Gothenburg – hot air or a real deal?

DISCLAIMER: All opinions in this column reflect the views of the author(s), not of EURACTIV.com PLC.

Protest march demonstration by major Italian trade unions on the occasion of an industrial action in Turin, Italy, in May 2016. [Claudio Divizia/Shutterstock]

Hats off to the Swedish Government for proposing the EU social summit that takes place on Friday, writes Esther Lynch.

Esther Lynch is the Confederal Secretary, European Trade Union Confederation (ETUC).

A social democratic Government, led by former trade union leader Stefan Löfven, has brought EU leaders together to discuss ‘fair jobs and growth’, a topic that many feel has been too long neglected by an EU more concerned with fiscal rules than the well-being of working people.

And there is something worthwhile to discuss: President Juncker’s ‘European Pillar of Social Rights’ which is supposed to be adopted at the summit. The Pillar is made up of 20 commitments and rights including the right to “the right to fair wages”, the right to a high level of protection of health and safety at work and “the right to adequate social protection”.

One of the most innovative features is the commitment to prevent ‘employment relationships that lead to precarious working conditions’, widely understood as meaning that zero-hour type arrangements will be prohibited.

Time is running out and EU leaders absolutely must adopt the Social Pillar at the end of this week. If they do not, there will not be time before the European elections in May 2019 for the current Parliament and Commission to do anything substantial about implementing it. President Juncker’s promise of a triple-A Social Europe would be in tatters if the Social Pillar is not adopted in Gothenburg.

And that is the big test. Is the social pillar all hot air and nice intentions, as some fear, or will working people actually feel a benefit to their lives? European trade unions are determined to ensure that the EU delivers real benefits to working people. To do so, the EU has to get on with it: not just Commissioners and MEPs, but also Ministers and member states.

Trade unions – through the European Trade Union Confederation – are not simply calling vaguely for the EU to ‘do something’, but have a series of jointly-agreed proposals for what the EU should do.

The European Commission should publish an ‘Action Plan’ for implementation’ with concrete actions and commitments for enforcing each of the 20 principles and rights.

Investment to make the rights real: using EU funds to help pay for implementation of the Social Pillar.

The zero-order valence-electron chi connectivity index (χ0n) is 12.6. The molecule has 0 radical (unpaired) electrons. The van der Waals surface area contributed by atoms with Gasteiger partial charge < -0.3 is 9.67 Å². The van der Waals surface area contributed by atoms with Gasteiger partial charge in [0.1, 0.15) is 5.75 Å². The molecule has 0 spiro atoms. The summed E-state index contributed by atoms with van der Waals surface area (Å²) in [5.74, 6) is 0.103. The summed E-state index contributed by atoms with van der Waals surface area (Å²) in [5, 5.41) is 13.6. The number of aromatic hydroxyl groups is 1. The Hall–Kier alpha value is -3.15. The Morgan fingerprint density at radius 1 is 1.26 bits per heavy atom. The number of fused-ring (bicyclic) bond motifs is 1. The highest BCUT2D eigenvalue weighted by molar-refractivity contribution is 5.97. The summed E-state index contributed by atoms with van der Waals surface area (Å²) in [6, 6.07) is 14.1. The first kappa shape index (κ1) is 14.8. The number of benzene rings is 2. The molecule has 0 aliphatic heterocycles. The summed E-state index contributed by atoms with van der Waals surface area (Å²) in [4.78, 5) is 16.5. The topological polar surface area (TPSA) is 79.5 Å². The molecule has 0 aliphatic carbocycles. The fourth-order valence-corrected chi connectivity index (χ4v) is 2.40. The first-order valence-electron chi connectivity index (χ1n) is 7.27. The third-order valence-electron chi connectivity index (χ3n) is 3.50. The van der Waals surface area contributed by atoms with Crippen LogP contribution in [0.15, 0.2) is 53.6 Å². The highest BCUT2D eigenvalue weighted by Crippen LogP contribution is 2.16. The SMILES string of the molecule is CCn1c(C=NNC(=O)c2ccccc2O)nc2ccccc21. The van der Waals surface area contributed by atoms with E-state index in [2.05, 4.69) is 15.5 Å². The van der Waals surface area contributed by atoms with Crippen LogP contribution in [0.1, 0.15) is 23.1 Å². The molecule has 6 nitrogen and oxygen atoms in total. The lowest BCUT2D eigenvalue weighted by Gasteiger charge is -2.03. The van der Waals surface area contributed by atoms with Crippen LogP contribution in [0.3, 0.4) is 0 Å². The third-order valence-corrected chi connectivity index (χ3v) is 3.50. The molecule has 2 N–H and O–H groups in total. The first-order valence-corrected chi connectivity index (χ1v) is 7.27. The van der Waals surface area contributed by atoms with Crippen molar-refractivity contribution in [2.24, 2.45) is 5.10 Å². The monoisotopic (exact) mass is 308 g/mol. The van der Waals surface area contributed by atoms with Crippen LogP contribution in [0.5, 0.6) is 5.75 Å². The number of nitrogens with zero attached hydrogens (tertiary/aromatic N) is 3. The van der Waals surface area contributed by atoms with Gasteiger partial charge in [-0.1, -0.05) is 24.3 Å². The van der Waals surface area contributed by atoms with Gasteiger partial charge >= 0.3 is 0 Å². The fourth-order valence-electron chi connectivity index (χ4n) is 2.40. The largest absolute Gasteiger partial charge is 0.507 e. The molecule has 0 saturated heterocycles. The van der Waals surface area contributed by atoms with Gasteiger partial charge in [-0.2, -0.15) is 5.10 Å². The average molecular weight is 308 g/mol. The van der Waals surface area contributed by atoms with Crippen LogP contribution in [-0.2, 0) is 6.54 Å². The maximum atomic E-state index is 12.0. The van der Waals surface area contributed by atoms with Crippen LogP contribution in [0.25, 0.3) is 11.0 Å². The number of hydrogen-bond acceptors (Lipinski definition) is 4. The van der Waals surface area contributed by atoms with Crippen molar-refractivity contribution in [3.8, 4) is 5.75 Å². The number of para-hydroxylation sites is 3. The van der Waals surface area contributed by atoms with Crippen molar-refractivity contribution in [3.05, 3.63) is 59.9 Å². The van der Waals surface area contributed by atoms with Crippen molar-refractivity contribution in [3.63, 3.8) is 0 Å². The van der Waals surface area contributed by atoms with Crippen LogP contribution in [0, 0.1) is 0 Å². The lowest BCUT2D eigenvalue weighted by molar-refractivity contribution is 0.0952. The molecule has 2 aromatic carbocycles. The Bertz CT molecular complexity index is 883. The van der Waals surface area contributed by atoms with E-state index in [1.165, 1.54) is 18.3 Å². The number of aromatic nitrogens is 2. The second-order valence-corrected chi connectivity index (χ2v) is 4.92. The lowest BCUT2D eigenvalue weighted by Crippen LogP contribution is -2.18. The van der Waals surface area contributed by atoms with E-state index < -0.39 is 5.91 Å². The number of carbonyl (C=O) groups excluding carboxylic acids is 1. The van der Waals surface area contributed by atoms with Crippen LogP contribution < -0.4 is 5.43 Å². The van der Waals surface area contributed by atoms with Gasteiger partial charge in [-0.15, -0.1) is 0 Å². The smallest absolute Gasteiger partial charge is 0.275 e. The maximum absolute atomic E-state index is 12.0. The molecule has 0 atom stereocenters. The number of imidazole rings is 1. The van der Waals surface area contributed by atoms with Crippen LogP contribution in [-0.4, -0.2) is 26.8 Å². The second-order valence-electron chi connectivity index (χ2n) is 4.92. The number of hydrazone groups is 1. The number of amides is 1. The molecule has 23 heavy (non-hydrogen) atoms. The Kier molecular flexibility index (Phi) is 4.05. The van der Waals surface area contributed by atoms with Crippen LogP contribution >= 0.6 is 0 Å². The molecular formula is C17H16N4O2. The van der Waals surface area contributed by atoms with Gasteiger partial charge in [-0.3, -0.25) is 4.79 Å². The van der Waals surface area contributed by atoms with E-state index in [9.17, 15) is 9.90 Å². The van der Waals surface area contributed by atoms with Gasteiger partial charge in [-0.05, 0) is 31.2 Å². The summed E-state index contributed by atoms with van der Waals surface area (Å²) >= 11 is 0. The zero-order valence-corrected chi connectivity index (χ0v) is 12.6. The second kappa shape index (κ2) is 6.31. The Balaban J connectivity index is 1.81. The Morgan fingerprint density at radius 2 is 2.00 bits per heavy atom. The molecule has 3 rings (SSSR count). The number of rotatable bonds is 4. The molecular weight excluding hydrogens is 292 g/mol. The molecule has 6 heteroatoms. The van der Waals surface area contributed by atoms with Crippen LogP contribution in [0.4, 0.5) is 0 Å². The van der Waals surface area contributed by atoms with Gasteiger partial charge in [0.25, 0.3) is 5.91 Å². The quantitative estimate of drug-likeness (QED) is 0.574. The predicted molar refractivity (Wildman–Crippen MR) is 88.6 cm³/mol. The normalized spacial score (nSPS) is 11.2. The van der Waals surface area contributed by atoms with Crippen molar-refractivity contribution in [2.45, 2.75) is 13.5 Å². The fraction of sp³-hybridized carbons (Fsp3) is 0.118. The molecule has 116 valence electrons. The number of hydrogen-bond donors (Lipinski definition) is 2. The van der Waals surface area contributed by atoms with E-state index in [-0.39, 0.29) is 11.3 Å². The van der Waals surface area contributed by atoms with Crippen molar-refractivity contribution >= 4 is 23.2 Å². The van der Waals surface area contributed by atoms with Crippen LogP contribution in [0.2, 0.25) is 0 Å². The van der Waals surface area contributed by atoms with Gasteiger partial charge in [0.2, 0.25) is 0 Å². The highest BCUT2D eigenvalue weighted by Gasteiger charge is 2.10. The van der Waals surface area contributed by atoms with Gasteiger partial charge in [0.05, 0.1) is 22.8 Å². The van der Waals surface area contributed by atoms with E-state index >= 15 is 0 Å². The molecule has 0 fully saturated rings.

New EU laws to enforce the rights, such as Directives on

  • a strengthening of the Equal Pay Directive with equality plans and pay audits, sanctions and deterrents to speed up the painfully-slow progress towards equal pay for women
  • protection for non-standard workers, including exploited online platform workers;
  • privacy at work to protect workers’ data and limit digital and personal surveillance;
  • exposure to deadly diesel and reprotoxins, and risky nanotechnologies;
  • whistle-blower protection;
  • protection for self-employed workers

would show the EU’s commitment to social fairness and justice, and to spread the benefits of economic recovery beyond the rich beneficiaries of tax avoidance as exposed by the Panama and now Paradise papers.

Better EU economic policy. The EU’s annual economic policy-making ‘semester’ should become an economic and social semester promoting fair pay and collective bargaining as enthusiastically as budget deficit rules.

A Social Progress Protocol in the EU Treaty to assert that the single market exists to achieve social progress; that economic rules cannot have priority over social rights; that economic freedoms do not give the right to avoid national social and employment laws or to engage in unfair competition on wages and working conditions.

Collective bargaining. More workers in the EU should be covered by a collective agreement and no worker in the EU should be afraid of employer reprisal if they join a union. All member states should promote collective bargaining between trade unions and employers to achieve fair wages and working conditions for all including at sectoral level.

Time is running out for the EU – both for the Juncker-led Commission, that has made some efforts to achieve a fairer EU but has struggled to convince reluctant member states and for mainstream politicians who are losing out to Eurosceptic populists.

The European Pillar of Social Rights looks very much like a last roll of the dice.

Trade unions will be there in Gothenburg meeting ministers and EU institution leaders, seeking a real deal for working people. We’ll be there in Gothenburg, and back in national capitals and EU institutions afterwards, pressing for new rights for working people after years of austerity, wage-restraint and growing inequality.

The Social Pillar is not the promised triple AAA Social Europe but it is a threshold of decency that no one in the EU should fall below.